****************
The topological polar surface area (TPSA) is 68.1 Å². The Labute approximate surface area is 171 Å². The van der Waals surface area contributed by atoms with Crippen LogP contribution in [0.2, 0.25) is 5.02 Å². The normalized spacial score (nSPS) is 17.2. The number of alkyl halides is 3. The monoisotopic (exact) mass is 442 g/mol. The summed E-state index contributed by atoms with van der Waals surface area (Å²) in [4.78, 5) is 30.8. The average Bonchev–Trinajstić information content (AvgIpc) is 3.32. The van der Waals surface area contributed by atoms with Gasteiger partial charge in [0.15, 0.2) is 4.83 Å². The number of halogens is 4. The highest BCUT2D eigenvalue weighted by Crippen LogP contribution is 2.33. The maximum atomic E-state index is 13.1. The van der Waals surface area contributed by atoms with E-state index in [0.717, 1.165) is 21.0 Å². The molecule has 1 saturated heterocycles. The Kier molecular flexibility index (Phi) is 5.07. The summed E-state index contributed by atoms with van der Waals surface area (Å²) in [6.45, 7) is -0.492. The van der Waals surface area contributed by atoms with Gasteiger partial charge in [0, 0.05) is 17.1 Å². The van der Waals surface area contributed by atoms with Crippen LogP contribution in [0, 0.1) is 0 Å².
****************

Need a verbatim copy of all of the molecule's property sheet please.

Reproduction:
The topological polar surface area (TPSA) is 68.1 Å². The Labute approximate surface area is 171 Å². The van der Waals surface area contributed by atoms with Crippen LogP contribution in [0.2, 0.25) is 5.02 Å². The normalized spacial score (nSPS) is 17.2. The number of alkyl halides is 3. The monoisotopic (exact) mass is 442 g/mol. The summed E-state index contributed by atoms with van der Waals surface area (Å²) in [4.78, 5) is 30.8. The average Bonchev–Trinajstić information content (AvgIpc) is 3.32. The van der Waals surface area contributed by atoms with Gasteiger partial charge in [0.15, 0.2) is 4.83 Å². The number of halogens is 4. The highest BCUT2D eigenvalue weighted by Crippen LogP contribution is 2.33. The maximum atomic E-state index is 13.1. The van der Waals surface area contributed by atoms with E-state index in [0.717, 1.165) is 21.0 Å². The molecule has 1 saturated heterocycles. The Kier molecular flexibility index (Phi) is 5.07. The summed E-state index contributed by atoms with van der Waals surface area (Å²) in [6.45, 7) is -0.492. The van der Waals surface area contributed by atoms with Gasteiger partial charge in [0, 0.05) is 17.1 Å². The van der Waals surface area contributed by atoms with Crippen LogP contribution in [0, 0.1) is 0 Å².